"Druids were thought to have worn hooded robes and carry an oak staff. Some accounts say they shaved their foreheads from ear to ear. There was likely an air of mystery surrounding them and they were highly respected, venerated and even feared. It is said that they were not the image of the pious priest who abstained from sex and lust ” ~ Eckert
The Callanish Stones, Clachan Chalanais or Tursachan Chalanais in Gaelic, are situated near the village of Callanish (Gaelic: Calanais) on the west coast of Lewis in the Outer Hebrides (Western Isles of Scotland).
Construction of the site took place between 2900 and 2600 BC, though there were possibly earlier buildings before 3000 BC. A tomb was later built into the site. Debris from the destruction of the tomb suggests the site was out of use between 2000 BC and 1700 BC.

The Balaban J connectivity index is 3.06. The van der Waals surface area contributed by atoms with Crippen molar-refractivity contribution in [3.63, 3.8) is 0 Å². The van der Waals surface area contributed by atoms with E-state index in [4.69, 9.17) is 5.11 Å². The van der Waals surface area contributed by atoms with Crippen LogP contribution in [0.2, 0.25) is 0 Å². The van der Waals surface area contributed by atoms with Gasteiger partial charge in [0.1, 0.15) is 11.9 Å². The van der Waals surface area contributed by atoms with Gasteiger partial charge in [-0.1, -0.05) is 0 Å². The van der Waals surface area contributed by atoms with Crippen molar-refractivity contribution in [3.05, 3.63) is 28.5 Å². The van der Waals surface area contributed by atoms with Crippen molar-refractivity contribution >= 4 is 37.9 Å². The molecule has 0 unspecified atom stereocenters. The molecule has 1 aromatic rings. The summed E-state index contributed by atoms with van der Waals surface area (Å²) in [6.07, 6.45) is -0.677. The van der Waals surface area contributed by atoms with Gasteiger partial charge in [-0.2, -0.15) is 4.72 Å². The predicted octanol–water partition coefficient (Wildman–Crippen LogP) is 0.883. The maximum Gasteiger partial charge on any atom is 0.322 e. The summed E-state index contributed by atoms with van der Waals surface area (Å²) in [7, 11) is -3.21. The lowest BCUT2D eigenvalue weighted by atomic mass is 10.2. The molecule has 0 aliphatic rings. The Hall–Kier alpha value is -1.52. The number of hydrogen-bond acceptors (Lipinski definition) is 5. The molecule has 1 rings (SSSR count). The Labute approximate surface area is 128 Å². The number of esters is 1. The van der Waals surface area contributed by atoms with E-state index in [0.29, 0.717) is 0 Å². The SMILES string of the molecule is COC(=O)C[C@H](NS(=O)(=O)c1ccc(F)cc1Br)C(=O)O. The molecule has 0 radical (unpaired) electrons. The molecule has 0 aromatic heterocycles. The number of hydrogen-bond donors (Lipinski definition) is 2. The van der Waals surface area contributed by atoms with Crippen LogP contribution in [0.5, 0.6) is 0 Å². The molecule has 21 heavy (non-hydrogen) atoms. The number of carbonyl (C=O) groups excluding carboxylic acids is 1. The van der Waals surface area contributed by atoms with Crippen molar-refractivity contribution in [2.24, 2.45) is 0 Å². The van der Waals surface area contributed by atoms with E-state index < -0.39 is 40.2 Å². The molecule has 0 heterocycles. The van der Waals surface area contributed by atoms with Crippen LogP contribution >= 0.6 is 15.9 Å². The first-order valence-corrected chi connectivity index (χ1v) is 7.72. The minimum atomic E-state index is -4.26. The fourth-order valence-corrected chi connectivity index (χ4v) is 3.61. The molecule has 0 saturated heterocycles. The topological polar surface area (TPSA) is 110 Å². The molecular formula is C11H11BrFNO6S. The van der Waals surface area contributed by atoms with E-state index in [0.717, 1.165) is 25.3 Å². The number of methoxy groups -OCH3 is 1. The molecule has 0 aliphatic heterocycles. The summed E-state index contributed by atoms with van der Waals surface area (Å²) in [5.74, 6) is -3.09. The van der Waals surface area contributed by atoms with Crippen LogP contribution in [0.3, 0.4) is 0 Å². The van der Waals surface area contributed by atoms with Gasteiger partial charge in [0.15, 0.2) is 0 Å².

The 13 primary stones form a circle about 13 m in diameter, with a long approach avenue of stones to the north, and shorter stone rows to the east, south, and west. The overall layout of the monument recalls a distorted Celtic cross.
The individual stones vary from around 1 m to 5 m in height, with an average of 4 m, and are of the local Lewisian gneiss…
Chûn Quoit in Cornwall, UK is believed to have been built around 2400 BCE. The granite stones have been seen inexplicably to flash short bursts of multi-coloured light across the undersurface of the structure said to last roughly half an hour. Radiation readings taken inside the chamber have revealed results 123% higher than the surrounding environment…